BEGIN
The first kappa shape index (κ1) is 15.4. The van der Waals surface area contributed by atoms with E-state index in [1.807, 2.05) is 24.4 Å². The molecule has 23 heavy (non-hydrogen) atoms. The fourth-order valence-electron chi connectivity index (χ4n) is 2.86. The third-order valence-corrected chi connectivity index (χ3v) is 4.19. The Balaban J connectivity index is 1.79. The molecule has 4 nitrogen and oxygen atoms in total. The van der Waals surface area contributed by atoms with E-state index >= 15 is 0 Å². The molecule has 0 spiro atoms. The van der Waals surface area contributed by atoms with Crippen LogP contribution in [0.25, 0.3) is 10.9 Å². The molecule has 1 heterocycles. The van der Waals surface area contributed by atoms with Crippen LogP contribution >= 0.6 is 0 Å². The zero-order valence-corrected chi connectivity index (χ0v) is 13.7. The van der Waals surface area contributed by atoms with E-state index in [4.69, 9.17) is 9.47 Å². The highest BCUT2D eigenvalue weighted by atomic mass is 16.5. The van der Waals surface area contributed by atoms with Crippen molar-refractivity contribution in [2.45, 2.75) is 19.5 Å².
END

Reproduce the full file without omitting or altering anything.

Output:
The first kappa shape index (κ1) is 15.4. The van der Waals surface area contributed by atoms with E-state index in [1.807, 2.05) is 24.4 Å². The molecule has 23 heavy (non-hydrogen) atoms. The fourth-order valence-electron chi connectivity index (χ4n) is 2.86. The third-order valence-corrected chi connectivity index (χ3v) is 4.19. The Balaban J connectivity index is 1.79. The molecule has 4 nitrogen and oxygen atoms in total. The van der Waals surface area contributed by atoms with E-state index >= 15 is 0 Å². The molecule has 0 spiro atoms. The van der Waals surface area contributed by atoms with Crippen LogP contribution in [0.25, 0.3) is 10.9 Å². The molecule has 1 heterocycles. The van der Waals surface area contributed by atoms with Crippen LogP contribution >= 0.6 is 0 Å². The zero-order valence-corrected chi connectivity index (χ0v) is 13.7. The van der Waals surface area contributed by atoms with E-state index in [4.69, 9.17) is 9.47 Å². The highest BCUT2D eigenvalue weighted by atomic mass is 16.5. The van der Waals surface area contributed by atoms with Crippen molar-refractivity contribution in [2.45, 2.75) is 19.5 Å².